Producer/Conductor Ryan Truesdell Releases "Centennial: Newly Discovered Works Of Gil Evans" May 17-20 At Jazz Standard


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Join producer/conductor Ryan Truesdell as he celebrates the release of his debut CD CENTENNIAL: Newly Discovered Works of Gil Evans at the Jazz Standard, 116 E. 27th Street, NYC for four nights: Thursday, May 17 – Sunday, May 20. Sets at 7:30 and 9:30 every night, with an 11:30 set on Friday and Saturday. Tickets are $25 Thursday and Sunday, $30 Friday and Saturday. Call 212-576-2232.

Joining conductor Truesdell for this performance are some 30 top musicians including Lewis Nash, Donny McCaslin, Steve Wilson, Frank Kimbrough, Greg Gisbert, Kate McGarry, Marcus Rojas, Brian Landrus and Marshall Gilkes performing a wide range of Evans’ work including pieces never heard before. They’ll be debuting selections from the new CD, as well as other rarely performed works from Evans’ catalog – including music from the albums New Bottle Old Wine, Great Jazz Standards, and Individualism of Gil Evans.

While most centennial celebrations involve collections of well-known favorites from the past, producer Ryan Truesdell’s CENTENNIAL: Newly Discovered Works of Gil Evans brings to light new music from jazz luminary Gil Evans. The CD, to be released by ArtistShare® on May 13, 2012 (www.GilEvansProject.com) and recorded by the Grammy award-winning engineer James Farber, features thirty-five of New York’s top musicians.

Perhaps best-known for co-producing Maria Schneider’s Sky Blue in 2007 and her 2004 Grammy award-winning Concert in the Garden, Truesdell is the first person outside of the Evans family to be granted full access to the musical archives. “I saw thousands of pages of manuscript, and each new box offered up a score or sketch of one of Gil’s pieces that I’ve admired for years.” Truesdell, one of the foremost Evans scholars, began to grasp the significance of the material he was uncovering when he realized many of the manuscripts were unfamiliar to him. Schneider, former assistant and protégé of Evans’, says of Truesdell’s discovery, “It’s like finding the impossible: imagine you buy an old house and discover a box of lost Beethoven manuscripts in the attic—scores that have never been heard before. That’s exactly what’s happened here. It’s been something that I’ve wished for, for decades now—something that so many of us have wanted and it’s here, it’s incredible; it’s an amazing opportunity to hear this music uncovered.” From his first look into the Evans archives, to the release of this remarkable new record, Truesdell’s two-year journey has resulted in the discovery of nearly fifty never-before heard works, which illuminate an as-yet-unheard aspect of Evans’ musical world.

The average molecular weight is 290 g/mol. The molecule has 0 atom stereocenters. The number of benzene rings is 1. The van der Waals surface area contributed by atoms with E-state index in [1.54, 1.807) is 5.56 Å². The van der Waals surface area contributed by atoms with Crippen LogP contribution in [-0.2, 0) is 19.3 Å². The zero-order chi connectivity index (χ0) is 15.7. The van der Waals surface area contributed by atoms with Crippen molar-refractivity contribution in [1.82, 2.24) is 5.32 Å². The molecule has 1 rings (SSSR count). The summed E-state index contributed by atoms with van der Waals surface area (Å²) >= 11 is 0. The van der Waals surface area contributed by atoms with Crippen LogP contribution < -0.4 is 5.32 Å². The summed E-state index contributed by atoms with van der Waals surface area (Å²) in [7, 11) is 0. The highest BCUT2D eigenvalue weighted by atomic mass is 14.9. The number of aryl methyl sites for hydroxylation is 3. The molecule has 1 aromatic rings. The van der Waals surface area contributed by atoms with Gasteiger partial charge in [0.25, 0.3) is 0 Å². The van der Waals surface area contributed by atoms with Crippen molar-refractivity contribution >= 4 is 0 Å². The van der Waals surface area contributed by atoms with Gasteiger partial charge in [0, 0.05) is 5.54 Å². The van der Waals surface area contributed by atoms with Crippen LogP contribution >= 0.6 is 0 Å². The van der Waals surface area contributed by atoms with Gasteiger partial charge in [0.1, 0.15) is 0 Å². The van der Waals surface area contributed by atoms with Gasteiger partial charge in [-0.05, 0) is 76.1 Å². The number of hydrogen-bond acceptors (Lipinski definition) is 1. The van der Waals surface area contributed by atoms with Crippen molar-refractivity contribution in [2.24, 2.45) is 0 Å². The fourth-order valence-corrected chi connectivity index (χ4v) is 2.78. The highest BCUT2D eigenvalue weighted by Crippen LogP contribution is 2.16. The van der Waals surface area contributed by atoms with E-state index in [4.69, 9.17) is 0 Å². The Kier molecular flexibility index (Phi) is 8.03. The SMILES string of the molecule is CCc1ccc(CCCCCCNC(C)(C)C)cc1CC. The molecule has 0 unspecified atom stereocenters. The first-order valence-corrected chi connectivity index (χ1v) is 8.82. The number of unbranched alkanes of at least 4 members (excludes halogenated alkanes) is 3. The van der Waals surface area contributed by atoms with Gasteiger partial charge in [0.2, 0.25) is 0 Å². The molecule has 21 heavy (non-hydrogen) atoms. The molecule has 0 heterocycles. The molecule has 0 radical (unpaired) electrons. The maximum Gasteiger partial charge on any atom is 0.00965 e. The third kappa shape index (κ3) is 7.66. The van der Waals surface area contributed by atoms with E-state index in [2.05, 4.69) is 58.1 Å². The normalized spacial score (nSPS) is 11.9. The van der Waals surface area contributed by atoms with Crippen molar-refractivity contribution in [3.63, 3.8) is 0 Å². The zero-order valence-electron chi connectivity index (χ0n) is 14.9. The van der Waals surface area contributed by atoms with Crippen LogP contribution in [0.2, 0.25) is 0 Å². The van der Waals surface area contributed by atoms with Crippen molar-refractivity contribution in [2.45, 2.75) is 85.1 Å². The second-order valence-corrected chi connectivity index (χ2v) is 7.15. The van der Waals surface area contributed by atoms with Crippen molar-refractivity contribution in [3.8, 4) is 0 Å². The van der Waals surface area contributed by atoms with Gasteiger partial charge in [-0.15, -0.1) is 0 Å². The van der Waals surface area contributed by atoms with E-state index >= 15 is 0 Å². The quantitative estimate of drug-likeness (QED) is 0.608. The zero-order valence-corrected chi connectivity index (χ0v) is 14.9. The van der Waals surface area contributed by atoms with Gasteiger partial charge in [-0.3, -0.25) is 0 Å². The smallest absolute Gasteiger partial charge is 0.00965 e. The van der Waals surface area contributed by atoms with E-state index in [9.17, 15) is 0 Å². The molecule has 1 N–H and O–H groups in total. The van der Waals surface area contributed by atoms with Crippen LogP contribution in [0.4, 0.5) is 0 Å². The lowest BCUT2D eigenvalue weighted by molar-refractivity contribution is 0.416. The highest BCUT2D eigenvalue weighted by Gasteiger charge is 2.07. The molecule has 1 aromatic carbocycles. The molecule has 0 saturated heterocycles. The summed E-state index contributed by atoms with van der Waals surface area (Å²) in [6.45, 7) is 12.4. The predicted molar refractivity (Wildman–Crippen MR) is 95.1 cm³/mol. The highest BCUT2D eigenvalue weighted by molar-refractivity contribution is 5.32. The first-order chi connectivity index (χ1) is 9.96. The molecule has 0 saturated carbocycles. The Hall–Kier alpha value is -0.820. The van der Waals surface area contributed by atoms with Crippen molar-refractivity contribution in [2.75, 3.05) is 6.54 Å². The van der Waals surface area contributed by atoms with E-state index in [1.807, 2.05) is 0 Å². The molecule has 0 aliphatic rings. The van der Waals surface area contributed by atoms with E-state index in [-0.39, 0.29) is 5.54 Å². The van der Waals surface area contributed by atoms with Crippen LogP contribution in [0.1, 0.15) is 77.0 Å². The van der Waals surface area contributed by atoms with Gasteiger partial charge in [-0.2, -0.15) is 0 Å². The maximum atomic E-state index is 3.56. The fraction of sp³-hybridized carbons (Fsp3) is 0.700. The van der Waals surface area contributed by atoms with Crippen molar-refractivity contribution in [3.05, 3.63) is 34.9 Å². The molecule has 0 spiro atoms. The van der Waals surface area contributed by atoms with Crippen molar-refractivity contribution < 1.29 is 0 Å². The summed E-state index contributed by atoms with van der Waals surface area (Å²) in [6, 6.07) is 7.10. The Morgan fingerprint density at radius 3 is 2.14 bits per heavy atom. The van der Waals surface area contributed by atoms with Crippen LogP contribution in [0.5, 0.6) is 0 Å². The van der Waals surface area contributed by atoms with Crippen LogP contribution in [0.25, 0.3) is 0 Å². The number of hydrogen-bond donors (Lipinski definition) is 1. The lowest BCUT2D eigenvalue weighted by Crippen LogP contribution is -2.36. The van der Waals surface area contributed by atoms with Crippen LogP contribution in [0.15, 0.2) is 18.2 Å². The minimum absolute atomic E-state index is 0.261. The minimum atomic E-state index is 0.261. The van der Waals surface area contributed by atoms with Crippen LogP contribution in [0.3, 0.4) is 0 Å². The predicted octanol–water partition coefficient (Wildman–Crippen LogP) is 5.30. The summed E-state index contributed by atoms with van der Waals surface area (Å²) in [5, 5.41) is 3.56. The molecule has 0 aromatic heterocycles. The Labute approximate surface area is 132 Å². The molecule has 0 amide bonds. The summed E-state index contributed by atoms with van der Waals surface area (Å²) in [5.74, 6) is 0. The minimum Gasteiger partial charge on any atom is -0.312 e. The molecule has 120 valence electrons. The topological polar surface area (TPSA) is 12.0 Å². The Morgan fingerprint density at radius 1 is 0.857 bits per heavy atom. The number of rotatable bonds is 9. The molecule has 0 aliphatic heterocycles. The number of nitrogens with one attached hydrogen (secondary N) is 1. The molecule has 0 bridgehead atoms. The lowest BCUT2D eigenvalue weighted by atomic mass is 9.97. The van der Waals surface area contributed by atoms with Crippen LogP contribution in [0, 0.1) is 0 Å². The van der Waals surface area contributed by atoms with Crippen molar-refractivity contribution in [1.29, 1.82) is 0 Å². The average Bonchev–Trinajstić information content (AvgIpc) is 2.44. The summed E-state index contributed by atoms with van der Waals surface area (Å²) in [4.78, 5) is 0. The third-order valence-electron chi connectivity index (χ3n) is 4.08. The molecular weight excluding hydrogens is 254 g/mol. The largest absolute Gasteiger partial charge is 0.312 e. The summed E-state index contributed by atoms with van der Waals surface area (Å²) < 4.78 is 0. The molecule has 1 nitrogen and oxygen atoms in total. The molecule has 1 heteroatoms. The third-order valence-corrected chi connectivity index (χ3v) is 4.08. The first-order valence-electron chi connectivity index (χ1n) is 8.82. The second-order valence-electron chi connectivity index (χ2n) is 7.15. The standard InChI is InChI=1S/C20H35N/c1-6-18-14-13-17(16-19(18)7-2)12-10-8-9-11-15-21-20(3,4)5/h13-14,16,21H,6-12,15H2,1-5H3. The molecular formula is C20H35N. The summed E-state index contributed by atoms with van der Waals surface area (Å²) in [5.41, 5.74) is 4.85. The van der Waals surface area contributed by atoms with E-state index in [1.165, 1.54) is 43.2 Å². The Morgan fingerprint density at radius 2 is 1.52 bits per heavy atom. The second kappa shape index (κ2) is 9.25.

CENTENNIAL features an eclectic but cohesive collection that represents the best of Truesdell’s historic discoveries. Of these ten works, half were originally written for the Claude Thornhill Orchestra, including an Evans original composition, “Dancing on a Great Big Rainbow,” and a striking arrangement of “The Maids of Cadiz” written in 1950, seven years prior to the version for Miles Davis on their landmark collaboration, Miles Ahead. “It’s fascinating to compare the two versions,” Truesdell says of Cadiz. “With the discovery of this arrangement for Thornhill, we can gain new insight into Gil’s original approach to the tune, and how he adapted it for the version we all know with Miles.”

Three of the new works, two of which were originally written for Astrud Gilberto and Lucy Reed, will feature vocalists. On CENTENNIAL, these arrangements are masterfully interpreted by the seasoned voices of Kate McGarry, Luciana Souza, and newcomer, Wendy Gilles, who glides effortlessly over Gil’s intricate arrangement of “Beg Your Pardon,” originally written for the Claude Thornhill Orchestra in 1946.